Just thought I would put this out there for anyone who wants to read it. It was written for graduate school which is a different type of writing than sermon writing. So if I start talking like this when I preach, someone slap me in the face…
If you happen to enjoy these kinds of papers, feel free to give your thoughts, insights, etc…
LIVING AS AN OPTIMIST IN A PESSIMISTIC WORLD
Reflections on John Wesley’s Theodicy
Throughout the course of history, human beings have wrestled with the idea of evil in the world. How could a good God allow the existence of evil in our world? The study of this question is called theodicy. In the Old Testament, the book of Job wrestles with this very question. Theologians in every age have given their thoughts on the nature of evil, both its origin in the fall and its persistence in the world. John Wesley addressed theodicy in his day as well. Since Wesley never postulated any kind of systematic theology, in order to understand Wesley’s thoughts on the nature of evil, we are left with the task of piecing together Wesley’s thoughts from sermons and writings left by the 18th century revivalist. It is the aim of this paper to examine John Wesley’s writings on theodicy, particularly the fall of mankind, and examine theological themes and discrepancies that arise along the way.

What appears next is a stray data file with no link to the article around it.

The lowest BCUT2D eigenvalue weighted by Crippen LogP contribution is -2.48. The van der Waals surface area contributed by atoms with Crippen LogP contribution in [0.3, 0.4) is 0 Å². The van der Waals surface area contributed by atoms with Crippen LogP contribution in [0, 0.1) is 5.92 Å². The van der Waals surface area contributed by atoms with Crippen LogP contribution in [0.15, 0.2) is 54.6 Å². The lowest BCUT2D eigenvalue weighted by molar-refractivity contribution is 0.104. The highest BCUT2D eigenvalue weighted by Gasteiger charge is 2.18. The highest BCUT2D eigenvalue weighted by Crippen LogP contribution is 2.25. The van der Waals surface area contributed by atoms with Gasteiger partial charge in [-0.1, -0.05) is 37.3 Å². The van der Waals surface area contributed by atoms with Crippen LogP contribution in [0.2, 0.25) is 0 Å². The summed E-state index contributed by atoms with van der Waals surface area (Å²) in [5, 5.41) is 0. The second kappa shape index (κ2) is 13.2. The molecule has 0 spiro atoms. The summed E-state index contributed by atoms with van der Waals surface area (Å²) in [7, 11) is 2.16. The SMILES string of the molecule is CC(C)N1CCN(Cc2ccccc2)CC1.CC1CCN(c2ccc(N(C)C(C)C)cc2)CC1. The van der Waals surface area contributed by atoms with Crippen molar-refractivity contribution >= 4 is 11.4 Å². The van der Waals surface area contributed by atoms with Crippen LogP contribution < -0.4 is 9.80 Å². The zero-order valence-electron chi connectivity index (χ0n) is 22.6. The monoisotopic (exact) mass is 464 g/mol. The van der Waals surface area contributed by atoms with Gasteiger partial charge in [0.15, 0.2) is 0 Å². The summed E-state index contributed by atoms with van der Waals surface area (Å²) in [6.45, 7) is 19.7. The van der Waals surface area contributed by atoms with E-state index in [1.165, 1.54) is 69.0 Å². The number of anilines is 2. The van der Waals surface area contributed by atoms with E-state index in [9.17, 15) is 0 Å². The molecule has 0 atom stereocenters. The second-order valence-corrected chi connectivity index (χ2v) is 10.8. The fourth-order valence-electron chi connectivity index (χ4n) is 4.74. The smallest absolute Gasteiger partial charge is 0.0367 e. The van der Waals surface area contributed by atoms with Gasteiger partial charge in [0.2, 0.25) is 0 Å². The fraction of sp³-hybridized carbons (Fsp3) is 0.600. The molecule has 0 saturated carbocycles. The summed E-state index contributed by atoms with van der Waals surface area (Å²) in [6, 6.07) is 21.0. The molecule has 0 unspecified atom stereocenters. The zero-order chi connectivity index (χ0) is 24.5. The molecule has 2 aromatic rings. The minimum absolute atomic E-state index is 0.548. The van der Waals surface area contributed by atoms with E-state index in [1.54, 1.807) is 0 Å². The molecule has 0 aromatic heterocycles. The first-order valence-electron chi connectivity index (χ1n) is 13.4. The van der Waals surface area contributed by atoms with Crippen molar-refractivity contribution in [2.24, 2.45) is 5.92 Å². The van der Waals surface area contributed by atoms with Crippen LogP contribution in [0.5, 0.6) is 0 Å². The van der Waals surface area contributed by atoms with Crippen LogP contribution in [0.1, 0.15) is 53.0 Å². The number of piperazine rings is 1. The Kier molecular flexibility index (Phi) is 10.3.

Wesley’s View of Humanity
In order to understand Wesley’s theodicy, it is imperative that one understands Wesley’s view of the created order before the infamous “fall of man.”
In Wesley’s sermon, “The General Deliverance”, he quotes Genesis in saying that “God saw everything that he had made: and behold it was very good!” This distinction is an important aspect of Wesley’s understanding of man. Wesley distinctly rejects any dualistic understanding of the created order that would make any implication that human flesh is inherently evil and the human spirit inherently good. Instead, Wesley seems to fall in line with his contemporaries in understanding that creation existed in perfection before the fall. In the sermon, God’s Approbation of His Works, Wesley writes the following:
Such was the state of the creation, according to the scanty ideas which we can
now form concerning it, when its great Author, surveying the whole system at one
view, pronounced it “very good.” It was good in the highest degree whereof it was
capable, and without any mixture of evil. Every part was exactly suited to the
others, and conducive to the good of the whole. There was “a golden chain” (to use